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Trends in Japanese Tenkara

Article by Satsuki Tanaka

Hello American tenkara fans, my name is Satsuki Tanaka.

I am one of the tenkara anglers in Japan. I made a “How to Tenkara” video called Master Tenkara with Dr. Hisao Ishigaki.

Satsuki Tanaka - Trends in Japanese Tenkara - Master Tenkara

At this time, I would like to tell you about the latest tenkara situation in Japan by making full use of Google translate!

Recent Trends in Japanese Tenkara

Recent trends in Japanese tenkara include both technological evolution and changes to how anglers enjoy the sport.

Regarding technology, I feel that the evolution of fishing methods is occurring in generations younger than the more famous tenkara anglers such as Yuzo Sebata, Hisao Ishigaki, and Masami Sakakibara, who are familiar in the United States. However, this cannot be easily conveyed by Google translate, so I will stop this time. (^^;

In this article, I will instead report on the changes on how anglers are enjoying tenkara in Japan.

Satsuki Tanaka - Trends in Japanese Tenkara - Headwaters

Japanese tenkara in the last few years has consisted of:

  • Traditional style of tenkara fishing in mountain streams
  • A style to enjoy in the headwaters of the mountain along with mountain and shower climbing

They are the main styles, and the second is especially attracting much attention. It is frequently introduced in magazines.

Satsuki Tanaka - Trends in Japanese Tenkara - Canyon

Headwaters Tenkara

There are few trout in the mountain stream area of ​​Japan, making it difficult to fish. So anglers instead travel to the headwater area, not only to find fish, but as a form of adventure.

As an example, we will climb waterfalls as pictured in this article to enter the headwaters. Due to the small number of tools unique to tenkara, they do not get in the way while climbing.

After climbing the waterfall, check the route on the map, and follow the trail without a road, aiming for a headwater that no one else can enter. We walk with the dream of “a big fish in the future!”

Then, at the destination, set up a tent on the riverbank and head to begin tenkara fishing.

Satsuki Tanaka - Trends in Japanese Tenkara - Boulders

Of course, there are times when you won’t catch fish even after you spend so much effort entering the headwaters.

However, there is a high probability that you will be able to catch an overwhelming amount of fish. Many more than if you entered a place that may be accessible by car. And as you can see, the trout are beautiful!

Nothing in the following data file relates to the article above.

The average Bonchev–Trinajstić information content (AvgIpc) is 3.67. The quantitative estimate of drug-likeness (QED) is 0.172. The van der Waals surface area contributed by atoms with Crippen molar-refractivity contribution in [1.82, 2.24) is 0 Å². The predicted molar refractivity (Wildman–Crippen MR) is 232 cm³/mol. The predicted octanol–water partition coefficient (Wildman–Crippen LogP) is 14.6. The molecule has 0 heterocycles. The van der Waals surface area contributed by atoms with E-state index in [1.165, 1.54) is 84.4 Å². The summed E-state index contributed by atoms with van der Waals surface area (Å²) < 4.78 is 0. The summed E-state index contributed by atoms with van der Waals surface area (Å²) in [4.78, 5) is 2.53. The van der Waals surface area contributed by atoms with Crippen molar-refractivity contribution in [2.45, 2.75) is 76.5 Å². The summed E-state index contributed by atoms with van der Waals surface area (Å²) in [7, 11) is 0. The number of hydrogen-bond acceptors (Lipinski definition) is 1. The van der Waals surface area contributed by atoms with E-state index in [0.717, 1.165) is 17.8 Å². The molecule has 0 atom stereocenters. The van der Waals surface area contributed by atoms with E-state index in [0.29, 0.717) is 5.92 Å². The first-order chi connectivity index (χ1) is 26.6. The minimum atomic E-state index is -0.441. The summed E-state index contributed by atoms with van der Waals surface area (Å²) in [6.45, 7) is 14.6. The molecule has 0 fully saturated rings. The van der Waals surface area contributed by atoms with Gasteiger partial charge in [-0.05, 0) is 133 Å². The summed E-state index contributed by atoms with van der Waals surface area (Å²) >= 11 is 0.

A simple tenkara set up is the best way to go deep into the mountains and fish. It can even be combined with backcountry skiing! The photo shows skiing from the top of the mountain, and fishing tenkara from the skis.

Satsuki Tanaka - Trends in Japanese Tenkara - Skiing

With this trend, the number of people who have longed for the source and started tenkara fishing has increased considerably.

For reference, Mr. Sebata was a pioneer who has entered many headwater areas and continued to disseminate information since the time when tenkara at the headwaters was not common.

Come Fishing in Japan

Fishing in 2020 was difficult due to COVID-19, but if you have a chance, please come to the headwaters of Japan. There are still few, but I think that the number of headwaters tenkara guides will increase in the future.

Beautiful headwaters and strong trout are waiting for you!

Satsuki Tanaka - Trends in Japanese Tenkara - Iwana

Satsuki Tanaka is a Japanese outdoors enthusiast with interests in bouldering, alpine climbing, yachting, backcountry exploration, woodworking, and of course tenkara. Through his work with the ClearWater Project, he is championing catch & release fishing on the Dando River, as well as maintaining a fishing ticketing agency and associated magazine website that promotes all types of fishing in mountain streams.

To read additional articles from the Tenkara Angler 2020 Fall Festival, click HERE.

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  1. A delightful article. Inspiring! While it’s sad what has happened to the lower waters there (and that the US is likely following suit), I’m glad the next generations are “working upstream,” and also working to preserve the outdoors and to promote adventures!

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